When Earth is Scarred Forever

10 May


by Vincze Miklos / Io9.com

Our planet is covered in pockmarks so deep that they can be seen from space. Some were caused by asteroid strikes, but most are the result of human meddling. Here are some of the most incredible examples of the scarred Earth.

Mir or Mirny Mine, Yakutia, Russia

This open pit diamond mine was opened in 1957 and closed two years ago. In the 1960s it was producing 10 million carats (2 tons) of diamond per year, but this rate slowed to 2 milion carats (400 kg) per year. It was the first and largest diamond mine in the Soviet Union, now 1720 ft (525 m) deep and 3940 ft (1200 m) in diameter. The airspace above the mine is closed for helicopters because it sucks them with its downward air flow.

(via Galaktika and Google Maps)

Berkeley Pit, Butte, Montana

This former copper mine was opened in 1955 but it was closed in 1982. The water pumps in the nearby Kell shaft are closed, and groundwater began to fill the pit. Now the water is about 900 m (270 m) deep there and acidic (2.5 pH) like Coke and Pepsi. About 2020 the pit water starts to polluting the nearby natural groundwater.

(via Google Maps, PitWatch and vulgare)

Bingham Canyon Mine or Kennecott Copper Mine, southwest of Salt Lake City, Utah

The deepest open-pit mine of the world has been in production since 1906, and now it has a more than 0.6 miles (0.97 km) deep and 2.5 miles (4 km) wide pit. As of 2004, ore from the mine has yielded more than 17 milllion tons of copper, 715 tons (23 million ounces) of gold, 5,900 tons (190 million ouncess) of silver and 386 kt (850 million pounds) of molybdenium.

The current mine plan will expire in 2019, but the owner Rio Tinto Group would extend the life of the mine into the 2030s.

(via Google Maps and aibob)

Derweze or Darvaza, the “Door To Hell”, Derweze, Turkmenistan

Sometimes a fire just won’t go out. Uzbekistan is home to a place called Darvaz, nicknamed by… Read…

The site in the middle of the Karakum Desert was identified by Soviet geologists in 1971. They set up a drilling rig and started operations, but the ground collapsed into a wide crater and the rig disappeared. Some methane gases were released and that created a real danger for the people in nearby villages. So the scientists decided to burn these gases off. They thought it would take a few days. They were wrong. The gas has been burning since then without any pause. The nearest village, named Derweze, was abandoned on the orders of the Türkmenbaşy, Saparmurat Niyazow, because “it was an unpleasant sight for tourists.”

(via Wikimedia Commons/Tormod Sandtorv)

Udachnaya pipe, Russia

Discovered only two days after the Mir (or Mirny) by Vladimir Shchukin and his team in 1955. Now it’s the third deepest mine, the people are doing there work 1970 ft (600 m) deep there.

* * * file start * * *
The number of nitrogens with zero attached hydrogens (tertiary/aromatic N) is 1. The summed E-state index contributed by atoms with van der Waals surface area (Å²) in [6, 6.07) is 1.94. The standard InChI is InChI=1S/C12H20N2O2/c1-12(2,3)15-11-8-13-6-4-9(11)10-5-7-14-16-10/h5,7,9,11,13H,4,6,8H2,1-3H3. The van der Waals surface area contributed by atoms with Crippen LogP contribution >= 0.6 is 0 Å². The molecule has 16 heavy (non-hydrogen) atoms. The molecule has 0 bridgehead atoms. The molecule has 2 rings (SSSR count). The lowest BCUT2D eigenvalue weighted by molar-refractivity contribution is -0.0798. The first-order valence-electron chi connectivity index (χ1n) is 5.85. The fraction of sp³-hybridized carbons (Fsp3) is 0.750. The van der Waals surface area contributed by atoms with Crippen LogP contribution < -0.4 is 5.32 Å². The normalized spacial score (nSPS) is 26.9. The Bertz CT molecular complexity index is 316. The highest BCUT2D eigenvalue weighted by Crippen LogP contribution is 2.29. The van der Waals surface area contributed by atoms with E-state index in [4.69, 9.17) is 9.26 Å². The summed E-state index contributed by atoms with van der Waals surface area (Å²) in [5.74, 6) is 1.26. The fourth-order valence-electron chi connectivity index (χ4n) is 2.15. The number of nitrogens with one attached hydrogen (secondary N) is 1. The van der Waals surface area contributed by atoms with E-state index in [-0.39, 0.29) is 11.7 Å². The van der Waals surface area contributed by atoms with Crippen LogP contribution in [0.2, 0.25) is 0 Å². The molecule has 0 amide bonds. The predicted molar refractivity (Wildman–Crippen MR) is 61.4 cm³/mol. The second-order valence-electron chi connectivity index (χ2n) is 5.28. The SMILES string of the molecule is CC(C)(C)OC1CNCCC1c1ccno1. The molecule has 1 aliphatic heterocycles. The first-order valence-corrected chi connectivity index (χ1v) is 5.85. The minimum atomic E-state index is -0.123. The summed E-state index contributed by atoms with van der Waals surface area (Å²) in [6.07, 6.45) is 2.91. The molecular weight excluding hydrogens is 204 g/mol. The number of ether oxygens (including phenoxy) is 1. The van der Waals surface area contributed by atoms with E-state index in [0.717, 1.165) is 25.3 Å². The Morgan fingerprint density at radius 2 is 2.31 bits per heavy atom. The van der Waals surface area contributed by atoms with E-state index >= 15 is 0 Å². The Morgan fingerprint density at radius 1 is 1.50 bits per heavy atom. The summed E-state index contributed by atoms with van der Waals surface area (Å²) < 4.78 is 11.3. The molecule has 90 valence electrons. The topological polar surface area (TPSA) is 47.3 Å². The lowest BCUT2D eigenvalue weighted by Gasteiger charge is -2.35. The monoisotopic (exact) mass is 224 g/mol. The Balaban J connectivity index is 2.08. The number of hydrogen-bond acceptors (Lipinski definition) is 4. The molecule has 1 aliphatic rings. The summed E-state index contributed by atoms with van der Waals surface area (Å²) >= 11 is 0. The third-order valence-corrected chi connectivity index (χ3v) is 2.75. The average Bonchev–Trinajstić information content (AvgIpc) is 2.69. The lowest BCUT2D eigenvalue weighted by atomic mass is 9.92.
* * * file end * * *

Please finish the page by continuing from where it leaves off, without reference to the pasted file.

(via Google Maps and Academic)

Chuquicamata, outside of Calama, Chile

The world’s biggest and second deepest (2,790 ft or 850 m) open pit copper mine was opened in 1882, but the metal was mined there for centuries. The Chilean copper now still accounts for almost one-third of the country’s all exports.

This giant scallop shell is made of earth. A crane deposits the earth in successive, slightly curved lines giving the appearance of sheets of sand lined up side by side. This earth is extracted with the copper, but it is separated from the ore by sieving. Photo by Yann Arthus-Bertrand.

(via Yann Arthus-Bertrand, NASA and Codelco Fuera de Intag)

Diavik Diamond Mine, North Slave Region, Canada

The area was surveyed in 1992 and the open-pit production started in 2003. In March 2010, undergorund mining began and the transition from open pit to undergroun mining was completed in 2012.

(via israelidiamond)

Ekati Diamond Mine, Nothwest Territories, Canada

Canada’s first surface and underground diamond mine was opened in 1998, 200 km south of the Arctic circle. It produced more than 40 million carats (8 tons) of diamonds out of open pits.

(via Google Maps and Mining)

Grasberg mine, near Puncak Jaya, Papua, Indonesia

The world’s largest gold mine and the third largest copper mine was built at 14,000 ft (4100 m) above sea level in one of West Papua’s most remote areas. In 2006 it producted more than 610.8 tons of copper, 58.47 tons of gold and 174.46 tons of silver.

(via NASA, Should Know and Wikimedia Commons/Alfindra Primaldhi)

Fimiston Super Pit, near Kalgoorlie, Western Australia

The 2.17 mi (3.5 km) long, 0.93 mi (1.5 km) wide and 1870 ft (570 m) deep pit has an oblong shape, and it produces more than 28 tons (850,000 ounces) gold per year.

(via Google Maps and Super Pit)

Vredefort Crater, South Africa

The largest verified impact crater with a diameter of 186 miles (300 km) was made two billion years ago by an asteroid that have been 5-10 kilometers in diameter.

(via Google Maps)

Manicouagan Crater, Québec, Canada

The roughly 213-215 million years old crater is a multiple-ring structure about 60 miles (100 km) across, and have a 40 miles (70 km) diameter annular lake, named the Manicouagan Reservoir.

(via Google Maps)

Wolfe Creek Crater, Western Australia

The well-preserved crater averages about 0.54 miles (875 m) in diameter, and its estimated age is less than 300,000 years.

(via Google Maps and Dainis Dravins/Lund Observatory)

Shoemaker Crater, Western Australia

The deeply eroded remnant of an impact crater contains some salt lakes.

(via Wikimedia Commons/Landsat)

Lake Bosumtwi, Ghana

The crater is 6.52 miles (10.5 km) in diameter and its depth is about 1246 feet (380 m).

The Ashanti ethnic group respects this as a sacred lake, they believe that the souls of the dead come here to bid farewell to the god Twi. By the way, the former Secretary-General of the United Nations Kofi Annan is an Ashanti.

(via Google Maps and Jackson School Of Geosciences)

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